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Roger

interesting… but right now I’m on the other side of the fence. I wrote an article which I believe to be factual but because it presents someone in a negative light they are threatening me to force me to remove the blog post. what are my rights? and how can I defend them before it gets to a legal wrangle?
thanks

Mark O’Neill

As a trained journalist, I can perhaps advise you here.

First, you say you believe it to be factual. Does this mean you don’t have hard evidence? If you don’t have hard evidence that will stand up in a court of law and that article libels someone, then yes, you’d better remove that post immediately. If the person decides to take you to court and you have nothing to back up what you said, then you are seriously up the creek without the proverbial paddle.

Yes you have the right to free speech but you don’t have the right to slander and libel someone. If you are going to say things about someone, you need to have the proof to back it up.

The only exception is satire. Courts have held that you are allowed to satirize other people (the most famous case is when Jerry Falwell sued Hustler magazine and lost) but obviously there are limits to how far you can go.

Since I don’t know the particular details of your post, I can’t advise you in particular. But I would say in general that you need hard proof to accuse someone of anything. Otherwise, you’ll end up in trouble.

Ryan Dube

Roger – while this article was written with the person experiencing true libel in mind, I’ve been on your side of the issue more often than otherwise. I work with a team of researchers over at Realityuncovered.net exposing paranormal-content hoaxers. You can just imagine how angry people like that get when you expose them.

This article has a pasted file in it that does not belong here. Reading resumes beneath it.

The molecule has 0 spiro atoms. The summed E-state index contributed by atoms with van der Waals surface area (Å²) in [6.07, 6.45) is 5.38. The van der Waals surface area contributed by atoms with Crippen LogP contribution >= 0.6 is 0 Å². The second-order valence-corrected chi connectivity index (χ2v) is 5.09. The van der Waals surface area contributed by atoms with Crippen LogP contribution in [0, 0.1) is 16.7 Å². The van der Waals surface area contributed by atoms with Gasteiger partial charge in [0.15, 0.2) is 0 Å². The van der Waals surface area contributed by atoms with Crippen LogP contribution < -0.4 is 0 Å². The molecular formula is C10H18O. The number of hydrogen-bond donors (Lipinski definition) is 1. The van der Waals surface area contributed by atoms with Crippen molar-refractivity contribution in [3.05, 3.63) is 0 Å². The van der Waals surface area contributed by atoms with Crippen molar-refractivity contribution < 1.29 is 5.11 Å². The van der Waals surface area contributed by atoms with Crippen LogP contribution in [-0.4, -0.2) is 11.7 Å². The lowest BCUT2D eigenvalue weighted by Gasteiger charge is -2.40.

As Mark said, if what you’ve written is backed up with good, solid evidence – you’ve nothing to worry about. Your site may go down for a day or two, but once you talk to your host about it, they’ll put it back online. Secondly, a very big piece of it is intent and awareness. As far as you are aware, what you are writing is true and your evidence supports it. More importantly, it should be clear in your article that your intent wasn’t to smear the person but simply to write about the truth in a factual way, cited by the evidence.

If you’ve done that – then don’t ever let anyone threaten you with libel. Journalists receive such threats all the time. If you’ve researched your work well – you’ve got nothing to worry about.

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Ryan

One thing that’s really worth mentioning here is working to prevent that information from getting online in the first place.

Don’t create accounts on websites on the internet that use anything to do with your real name. I found a lot of awesome information in this book that it’s just amazing how some simple changes can make your life a lot less easier.

A lot of it just boils down to: stop giving out personal information when you don’t need to.

Reply

WOW

All right this is just a pile of bull comments. i count 4 people trying to spam on here. if everyone is so worried about making money they should first remove there thumbs from there asses. second get a job a real job. goto wally world or mcd’s either way its a job. if that still doesnt float your boat then open a business.

BUT DO NOT SPAM FOR OTHER COMPANIES.

affiliates suck. its because of lazy people like you that the economy is crap.

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Declassified

The Google techniques will work like magic on Yahoo. They are infamous since that Chinese blogger incident.

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Ryan Dube

Marcel, I agree – discussions like this are great for future readers to gauge whether or not they should move forward with any action.